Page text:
THE GREATEST VEHICLE EVER MADE
I recently spent a couple of lazy summer days out in Riverhead on the North Fork of Long Island, when I noticed a cool Cadillac with no wheels up on a trailer. But wait a minute! It can't be, can it? Is somebody actually this bold and brilliant?
YES! What we actually have here is a 1965 Cadillac DeVille convertible raised up on a monster truck chassis! Holy good god my inner 13-year-old self is freaking out with excitement!
This is kind of a quick and dirty job with seriously questionable decisions, but doesn't that sum up this entire project? For instance, the rare and original fender skirts are not only on the vehicle, but have been permanently bolted on. In addition, do you see that black circle on the lower edge of the skirt just above the knotted rope? The owner decided to route the exhaust right through the skirt! Why would you bother when your ride is so damn high anyway? Well you can't question genius.
Often when a regular car gets the super-lift treatment the chassis they use is recognizable as a Blazer or Scout or something, but this looks either homemade or so heavily modified as to be unique. If the dimensions of the truck chassis are original then it would have to have come from something at least as long as a mid-'60s Caddy, which rounds it down to an International Travelall or something like it.
She's been around that's for sure. How do you break a taillight that high up? Backing into a tree?
The scariest part of owning this beast would be filling up the tank with the original fuel filler location in that empty space where the license plate used to be. Imagine holding the nozzle neck-height to filler-up! I guess whoever was in command of this thing probably smelled like gas & oil already.
Those rear wheels are wicked tilted in at the top. Like I said; quick and dirty redneck dream build.
I know who I am and I am comfortable liking what I like. To me, from this angle, this thing is totally awesome! Make no mistake I've drawn this car several times as a kid. My father had a Cadillac convertible and my stepfather had a Chevy Vega jacked up on a lifted Bronco chassis with a Corvette 327 in it, so this was all I wanted in life. I was actually flooded with nostalgia when I encountered this thing even though I'd never seen one before.
All gawking aside there are some correct Cadillac details worth pointing out. I love the side marker light in that rectangular chrome housing reaching from the lower headlight to the front of the wheel well. This was the arrangement on every DeVille from 1950 though this model year. Starting in 1966 the side light remained, but was free-floating on the body without touching either the headlight housing or the wheel well.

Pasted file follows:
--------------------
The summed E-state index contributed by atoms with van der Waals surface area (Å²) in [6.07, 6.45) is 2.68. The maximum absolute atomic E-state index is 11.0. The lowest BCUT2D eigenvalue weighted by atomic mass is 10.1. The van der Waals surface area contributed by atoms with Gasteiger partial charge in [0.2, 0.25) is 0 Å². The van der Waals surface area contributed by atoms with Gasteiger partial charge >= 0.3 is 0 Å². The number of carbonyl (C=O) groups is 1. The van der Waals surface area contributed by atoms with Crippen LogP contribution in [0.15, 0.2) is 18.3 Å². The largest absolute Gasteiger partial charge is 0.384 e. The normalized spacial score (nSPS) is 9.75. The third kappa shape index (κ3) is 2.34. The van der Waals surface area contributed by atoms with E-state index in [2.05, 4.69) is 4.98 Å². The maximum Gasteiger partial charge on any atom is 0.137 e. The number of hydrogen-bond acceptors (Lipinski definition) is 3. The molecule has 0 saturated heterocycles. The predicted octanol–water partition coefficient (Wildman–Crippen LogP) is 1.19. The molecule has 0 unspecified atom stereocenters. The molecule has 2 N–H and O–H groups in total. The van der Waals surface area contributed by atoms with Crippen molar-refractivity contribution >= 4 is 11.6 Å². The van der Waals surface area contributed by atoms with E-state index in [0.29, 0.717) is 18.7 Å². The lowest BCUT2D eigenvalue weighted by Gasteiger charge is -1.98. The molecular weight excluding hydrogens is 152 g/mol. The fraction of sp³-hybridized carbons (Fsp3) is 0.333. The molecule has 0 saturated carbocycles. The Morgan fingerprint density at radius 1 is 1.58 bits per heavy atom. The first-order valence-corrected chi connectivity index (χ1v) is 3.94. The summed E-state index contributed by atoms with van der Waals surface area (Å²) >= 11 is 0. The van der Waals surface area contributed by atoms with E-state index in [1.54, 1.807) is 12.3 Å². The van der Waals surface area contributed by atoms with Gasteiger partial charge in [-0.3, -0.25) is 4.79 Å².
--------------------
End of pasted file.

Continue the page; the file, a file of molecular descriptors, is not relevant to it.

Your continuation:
There's a lot of grill on these '65s! In previous years this expanse would be broken up with some horizontal chrome bars, and following this year the turn signals would be relocated to the grill squares immediately in from the headlights. For 1965 though they just made the entire front of the car a big clenched-teeth threat; perfect for this particular application!
You can see from the gap between the upper and lower headlight that this thing is coming apart at the seams. Off-roading in a 5,000 lb Caddy sounds great until the body starts to flex and bend under its own enormous weight. These cars were meant to glide down the boulevard, floating over potholes and speed bumps like an ocean liner, but not over jumps and through deep ditches. I still want to mash this thing through the woods though don't get me wrong!
The license plates are a sign that this is actually registered and ready for use! I'm guessing due to the tarp placement that either the windshield or side windows needs replacing or work. As a Caddy this had power windows which are always unreliable after 50 years. When combined with the fact that this is probably driven on the beach I figure corroded wiring is the culprit. Whatever, who cares? All my automotive dreams have come true and I think I need to go have a cigarette.